“Hi, is Kiera there?”
“No, this is her mom. Who’s this?”
“Oh, well is she there? Can I speak with her?”

I linger here a little because at this moment my phone starts chiming in my ear with a couple rapid fire texts. I glance at the screen quickly but do not recognize the number, so I return to the conversation more adamantly, albeit a bit confused.

“No, Kiera is at daycare. She’s 20 months old, I’m her mom. Who is this?”
“20 MONTHS!? It says here I should be speaking with a 20 YEAR old.”
“Well, you’re not. Kiera is my baby, who is this?”
“I’m so sorry, I must have the wrong person.”
“This is for a patient referral.”
“Oh… but the person you’re looking for is named Kiera? And is 20 years old, not 20 months old?”
“Yes, I’m sorry.”
“That’s weird though, right? That’s not a very common name.”
“Right, I’m not sure how this happened. I’m so sorry to bother you.”

And with that I hang up the phone. I look over at my husband who had been following along. His expression, initially puzzled and confused, had now resolved into a smile with just a tinge of WTF? I shrug my shoulders, laugh, and then look at the texts I had missed. I find this:


What in the Sam Hill?

(Which I thought was sam hell my entire life, until literally right now.)

This was the most peculiar 3 minutes of my life.

It was as if someone saw me sitting there on the couch and said “hi there, I see someone kicked you while you were down. Here’s something to laugh at; think about nearly impossible coincidences, 20 year old Kieras, and crack for the rest of the afternoon.”

Admittedly I took the needed opportunity to do just that.

And I feel better knowing that if all else fails, at least I know where I can get some crack. Phew.

Being Santa

Bruegger’s is my favorite mommy/daughter date spot.

Our local chain is not very busy and we have a very relaxed routine when we’re there. We go in, order two breakfast sandwiches, and set up shop at a corner table for the 45 minutes it takes her to eat an entire sausage, egg, and cheese sammy.

Only once did I make the rookie mistake of ordering one sandwich for the two of us, foolishly thinking I could share with my 12 month old. She ate the whole thing and I was left with the tough outer shell of a bagel as my only sustenance. You live and you learn.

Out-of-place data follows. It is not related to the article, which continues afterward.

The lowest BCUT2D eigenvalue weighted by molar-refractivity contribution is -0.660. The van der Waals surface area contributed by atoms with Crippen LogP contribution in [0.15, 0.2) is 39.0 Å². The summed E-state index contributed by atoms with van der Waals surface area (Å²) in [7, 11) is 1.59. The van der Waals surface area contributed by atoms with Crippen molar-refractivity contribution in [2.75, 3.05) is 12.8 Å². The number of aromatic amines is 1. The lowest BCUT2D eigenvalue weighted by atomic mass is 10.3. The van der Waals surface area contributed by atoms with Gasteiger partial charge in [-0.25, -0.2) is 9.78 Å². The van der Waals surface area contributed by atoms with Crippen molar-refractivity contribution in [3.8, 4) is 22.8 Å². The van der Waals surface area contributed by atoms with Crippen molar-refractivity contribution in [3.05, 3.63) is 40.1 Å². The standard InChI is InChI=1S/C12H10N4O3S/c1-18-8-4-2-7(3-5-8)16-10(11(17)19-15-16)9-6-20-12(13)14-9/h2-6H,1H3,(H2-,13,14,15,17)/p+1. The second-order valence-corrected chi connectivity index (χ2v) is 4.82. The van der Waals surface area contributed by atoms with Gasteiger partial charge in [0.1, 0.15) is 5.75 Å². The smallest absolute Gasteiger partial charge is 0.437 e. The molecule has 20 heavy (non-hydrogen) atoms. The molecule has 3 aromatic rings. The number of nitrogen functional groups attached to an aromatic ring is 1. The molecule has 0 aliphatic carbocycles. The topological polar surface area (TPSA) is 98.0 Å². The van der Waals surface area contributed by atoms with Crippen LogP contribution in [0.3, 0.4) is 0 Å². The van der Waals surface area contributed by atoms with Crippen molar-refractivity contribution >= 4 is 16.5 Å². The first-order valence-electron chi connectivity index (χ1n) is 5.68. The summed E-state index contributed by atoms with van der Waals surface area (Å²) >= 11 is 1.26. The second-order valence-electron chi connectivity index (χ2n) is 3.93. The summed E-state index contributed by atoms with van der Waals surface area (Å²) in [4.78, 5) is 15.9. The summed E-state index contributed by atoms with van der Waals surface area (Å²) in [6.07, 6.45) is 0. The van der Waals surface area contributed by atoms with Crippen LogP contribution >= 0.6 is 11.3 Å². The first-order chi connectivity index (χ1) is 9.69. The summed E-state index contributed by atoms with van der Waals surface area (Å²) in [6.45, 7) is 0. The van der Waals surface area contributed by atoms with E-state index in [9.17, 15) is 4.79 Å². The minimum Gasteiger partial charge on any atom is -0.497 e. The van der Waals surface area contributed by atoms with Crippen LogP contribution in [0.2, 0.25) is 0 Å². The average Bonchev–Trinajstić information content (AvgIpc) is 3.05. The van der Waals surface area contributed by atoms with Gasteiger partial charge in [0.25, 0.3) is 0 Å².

I took her there yesterday for an early lunch. We had a busy week ahead of us and I wanted to spoil her a little bit. We went about our usual routine. Ordered food, sat down, said “hi” to everyone there 6 times, and then got down to the serious business of eating.

A half hour later, when she finally looked up from her plate, she noticed that an older woman had (quite intentionally) cozied up to us at a nearby table. We all said hi to each other of course. I took the break in Kiera’s eating marathon as a sign that she might be ready for some conversation, so we talked about our day. About how Daddy was on a work trip. About how she and I would be going to Aunt Sarah’s for a Christmas party. Then we talked about Santa. As Kiera smiled and whispered “Tanta Tause” under her breath the woman next to us could no longer hold back.

“Does she know SANTA?!?”
“How old is she?”
“Oh my gosh she’s so young, that’s great!”
“She’s so big!”
“Does she like Santa?!”

The flood gates had opened. It was as if the “S” word was a secret password that gave us access to an exclusive Christmas club. A club in which an old woman, a young toddler, and a 32 year old believer were the only members. At least for the time being.